March 1992 (vol. 8, #3) 1601 N Tucson Blvd #9, Tucson AZ 85716 c 1992 Physicians for Civil Defense


Once the subject of a grade B science-fiction movie, the Blob has reappeared on the news wires and in science journals. This ``Menace of Mass Destruction'' arose from our cherished appliances [refrigerators and air conditioners], just as the ``threat of nuclear annihilation seems to be fading'' (Arizona Republic 2/11/92).

The Blob is made of ``ozone-eating chemicals, principally chlorofluorocarbons, or CFCs [e.g. freon],'' which have been ``found guilty of gnawing a hole in the ozone layer'' (Science 255:797-798, 1992). This winter, ``the blob of high chlorine monoxide slipped off the pole for several weeks in January and hung over northern Europe from London to Moscow'' (ibid., p. 798). Summertime levels of 0.025 parts per billion (ppb) had quadrupled to ``alarming'' levels of 0.100 ppb by December. An all-time high of 1.5 ppb was recorded in January.

According to a NASA prediction, the Blob could eat between 30 to 40% of the ozone over Canada this spring. (The natural variability of ozone thickness with season and latitude is about 25%.) If it does, dire effects are prophesied.

``Ultraviolet on the Increase''

``It is almost a truism: a loss of stratospheric ozone means there will be more harmful ultraviolet radiation (UV-B) at the Earth's surface,'' announced Paul Crutzen under this headline (Nature 356:104-105, 1992). Friends of the Earth predicted that even one year of continued CFC production could produce hundreds of thousands of skin cancer cases and 10,000 additional deaths in the US alone. A UN report speculated that ozone depletion would speed the progression of AIDS by an as-yet-unknown mechanism, ``although ultraviolet rays would not necessarily increase the rate of infection'' (AP).

Warning people about the predicted ozone depletion, the Canadian environment minister urged people not to panic, but to keep their children out of the sun and to wear sunglasses, a hat, and sunscreen, even on balmy spring days when the temperature reaches -3 C.

Contradicting his own headline, Crutzen observes that less ozone does not necessarily mean more UV-B. Sulfate particles, tropospheric ozone due to air pollution, and even cloudiness tend to decrease ultraviolet levels. Crutzen reports on a theoretical method of calculating UV-B levels. The maximum increase in dose in the Antarctic spring is estimated to be only 7% of the total typically received at the Equator.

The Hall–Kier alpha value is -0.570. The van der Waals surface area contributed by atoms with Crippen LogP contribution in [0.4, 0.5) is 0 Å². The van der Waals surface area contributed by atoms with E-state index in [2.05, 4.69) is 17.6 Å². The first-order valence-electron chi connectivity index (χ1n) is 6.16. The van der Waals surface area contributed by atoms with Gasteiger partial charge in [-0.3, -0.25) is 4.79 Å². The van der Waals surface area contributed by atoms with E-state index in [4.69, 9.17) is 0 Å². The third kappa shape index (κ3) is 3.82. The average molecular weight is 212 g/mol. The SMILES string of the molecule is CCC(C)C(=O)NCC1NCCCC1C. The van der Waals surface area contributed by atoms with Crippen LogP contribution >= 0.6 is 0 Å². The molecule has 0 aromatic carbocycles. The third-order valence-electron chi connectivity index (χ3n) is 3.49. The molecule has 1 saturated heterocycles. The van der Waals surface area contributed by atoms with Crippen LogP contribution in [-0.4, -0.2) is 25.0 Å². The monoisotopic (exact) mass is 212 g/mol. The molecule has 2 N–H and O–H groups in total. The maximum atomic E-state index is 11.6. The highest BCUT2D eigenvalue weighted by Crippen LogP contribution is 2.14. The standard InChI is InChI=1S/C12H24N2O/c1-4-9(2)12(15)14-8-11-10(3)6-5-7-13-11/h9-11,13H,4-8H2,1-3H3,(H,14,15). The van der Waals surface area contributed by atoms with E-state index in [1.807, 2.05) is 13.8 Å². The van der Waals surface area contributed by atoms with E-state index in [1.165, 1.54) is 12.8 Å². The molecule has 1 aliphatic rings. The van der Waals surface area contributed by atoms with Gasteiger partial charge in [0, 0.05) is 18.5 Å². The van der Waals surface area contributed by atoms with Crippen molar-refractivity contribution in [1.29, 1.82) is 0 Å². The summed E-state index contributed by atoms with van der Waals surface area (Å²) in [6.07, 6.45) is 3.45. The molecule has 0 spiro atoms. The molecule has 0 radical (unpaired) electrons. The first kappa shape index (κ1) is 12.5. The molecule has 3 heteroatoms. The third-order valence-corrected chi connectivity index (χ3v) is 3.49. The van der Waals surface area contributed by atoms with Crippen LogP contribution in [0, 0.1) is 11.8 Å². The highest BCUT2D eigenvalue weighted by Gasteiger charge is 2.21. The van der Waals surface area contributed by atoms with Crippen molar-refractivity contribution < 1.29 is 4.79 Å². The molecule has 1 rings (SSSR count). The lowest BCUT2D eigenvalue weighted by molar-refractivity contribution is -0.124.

Crutzen concludes that we need a worldwide network of UV-B monitoring stations so that we can substitute measurements for calculations. (Actually, measurements were made between 1974 and 1986, but were discontinued due to cost. They showed decreasing penetration by ultraviolet radiation, according to Dixy Lee Ray in Trashing the Planet.)

Is Ozone on the Decrease?

The ozone decrease is a prediction of a computer model involving complex photochemistry and atmospheric dynamics, including stratospheric clouds that form only under special conditions in the Antarctic cold (Sci Amer, June, 1991). The nuclear winter hypothesis was also based on a computer model. Carl Sagan's prediction from that model a global climatic catastrophe caused by oil fires in Kuwait was recently tested.

To test the ozone model, we need satellite measurements of stratospheric ozone, which have become available only recently: the jagged line in the figure below. Obviously, the ozone levels fluctutate wildly. To use these data to ``show'' an ozone depletion justifying Draconian controls on CFCs, the EPA drew the dotted line. However, the authors of the report identified a rising trend in ozone after the time of the solar minimum in 1986 (the solid lines in the figure were drawn by Petr Beckmann). Since ozone is formed through photochemical reactions, it is reasonable to expect that levels should correlate with solar activity; however, data are available for only one solar cycle.

Satellite measurements of ozone levels, reprinted from Access to Energy, July 1991.

Banning the Blob

An international accord called the Montreal Protocol bans CFCs by the year 2000. Based on alarming forecasts (which were not submitted to peer review) and a presumption of CFC guilt, European environment ministers hastened to announce earlier bans. President Bush ordered the end of US production by 1995.

How will the ban affect the atmosphere? We don't know. Even if chlorine atoms lead to ozone depletion, the relative contributions of Mt. Pinatubo and CFCs are not known because radioactive tracer studies have not been done. Michael Kurylo of NASA thinks that an early CFC phaseout will reduce stratospheric chlorine by a few tenths of a ppb from a predicted high of 4.1 ppb (Science, op. cit.).

There is no time to wait for data. The Blob might be ready to engulf us. Science can't prove that it isn't.